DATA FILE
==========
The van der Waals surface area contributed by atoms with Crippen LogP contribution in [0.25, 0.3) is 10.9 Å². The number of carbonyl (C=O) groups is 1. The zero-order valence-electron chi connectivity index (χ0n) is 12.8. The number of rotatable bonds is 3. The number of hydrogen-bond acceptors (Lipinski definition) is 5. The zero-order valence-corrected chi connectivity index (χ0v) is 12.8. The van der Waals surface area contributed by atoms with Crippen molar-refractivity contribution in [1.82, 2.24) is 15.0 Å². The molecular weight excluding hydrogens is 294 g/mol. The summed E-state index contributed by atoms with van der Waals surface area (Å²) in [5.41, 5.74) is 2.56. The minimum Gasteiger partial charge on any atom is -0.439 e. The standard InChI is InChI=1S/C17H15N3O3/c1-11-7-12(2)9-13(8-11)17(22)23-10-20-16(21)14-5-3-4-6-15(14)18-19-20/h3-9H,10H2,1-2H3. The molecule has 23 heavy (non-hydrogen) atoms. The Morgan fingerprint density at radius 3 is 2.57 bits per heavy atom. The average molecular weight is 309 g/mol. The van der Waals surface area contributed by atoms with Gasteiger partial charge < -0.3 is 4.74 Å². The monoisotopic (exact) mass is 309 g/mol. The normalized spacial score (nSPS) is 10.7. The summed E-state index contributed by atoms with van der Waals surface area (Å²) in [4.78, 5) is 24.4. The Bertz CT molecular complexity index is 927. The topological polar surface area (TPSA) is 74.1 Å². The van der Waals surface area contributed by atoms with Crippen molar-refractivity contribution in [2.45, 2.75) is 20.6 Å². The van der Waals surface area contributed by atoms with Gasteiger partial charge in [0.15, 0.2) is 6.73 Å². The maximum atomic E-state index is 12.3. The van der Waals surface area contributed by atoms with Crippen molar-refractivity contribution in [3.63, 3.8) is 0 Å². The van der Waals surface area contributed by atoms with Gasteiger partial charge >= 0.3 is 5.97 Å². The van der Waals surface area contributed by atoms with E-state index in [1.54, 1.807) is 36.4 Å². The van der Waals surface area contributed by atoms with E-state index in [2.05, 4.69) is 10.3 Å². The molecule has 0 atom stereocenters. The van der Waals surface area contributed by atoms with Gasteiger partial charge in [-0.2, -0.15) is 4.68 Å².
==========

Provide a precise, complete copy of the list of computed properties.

The van der Waals surface area contributed by atoms with Crippen LogP contribution in [0.25, 0.3) is 10.9 Å². The number of carbonyl (C=O) groups is 1. The zero-order valence-electron chi connectivity index (χ0n) is 12.8. The number of rotatable bonds is 3. The number of hydrogen-bond acceptors (Lipinski definition) is 5. The zero-order valence-corrected chi connectivity index (χ0v) is 12.8. The van der Waals surface area contributed by atoms with Crippen molar-refractivity contribution in [1.82, 2.24) is 15.0 Å². The molecular weight excluding hydrogens is 294 g/mol. The summed E-state index contributed by atoms with van der Waals surface area (Å²) in [5.41, 5.74) is 2.56. The minimum Gasteiger partial charge on any atom is -0.439 e. The standard InChI is InChI=1S/C17H15N3O3/c1-11-7-12(2)9-13(8-11)17(22)23-10-20-16(21)14-5-3-4-6-15(14)18-19-20/h3-9H,10H2,1-2H3. The molecule has 23 heavy (non-hydrogen) atoms. The Morgan fingerprint density at radius 3 is 2.57 bits per heavy atom. The average molecular weight is 309 g/mol. The van der Waals surface area contributed by atoms with Gasteiger partial charge < -0.3 is 4.74 Å². The monoisotopic (exact) mass is 309 g/mol. The normalized spacial score (nSPS) is 10.7. The summed E-state index contributed by atoms with van der Waals surface area (Å²) in [4.78, 5) is 24.4. The Bertz CT molecular complexity index is 927. The topological polar surface area (TPSA) is 74.1 Å². The van der Waals surface area contributed by atoms with Crippen molar-refractivity contribution in [2.45, 2.75) is 20.6 Å². The van der Waals surface area contributed by atoms with Gasteiger partial charge in [0.15, 0.2) is 6.73 Å². The maximum atomic E-state index is 12.3. The van der Waals surface area contributed by atoms with Crippen molar-refractivity contribution in [3.63, 3.8) is 0 Å². The van der Waals surface area contributed by atoms with Gasteiger partial charge >= 0.3 is 5.97 Å². The van der Waals surface area contributed by atoms with E-state index in [1.54, 1.807) is 36.4 Å². The van der Waals surface area contributed by atoms with E-state index in [2.05, 4.69) is 10.3 Å². The molecule has 0 atom stereocenters. The van der Waals surface area contributed by atoms with Gasteiger partial charge in [-0.2, -0.15) is 4.68 Å².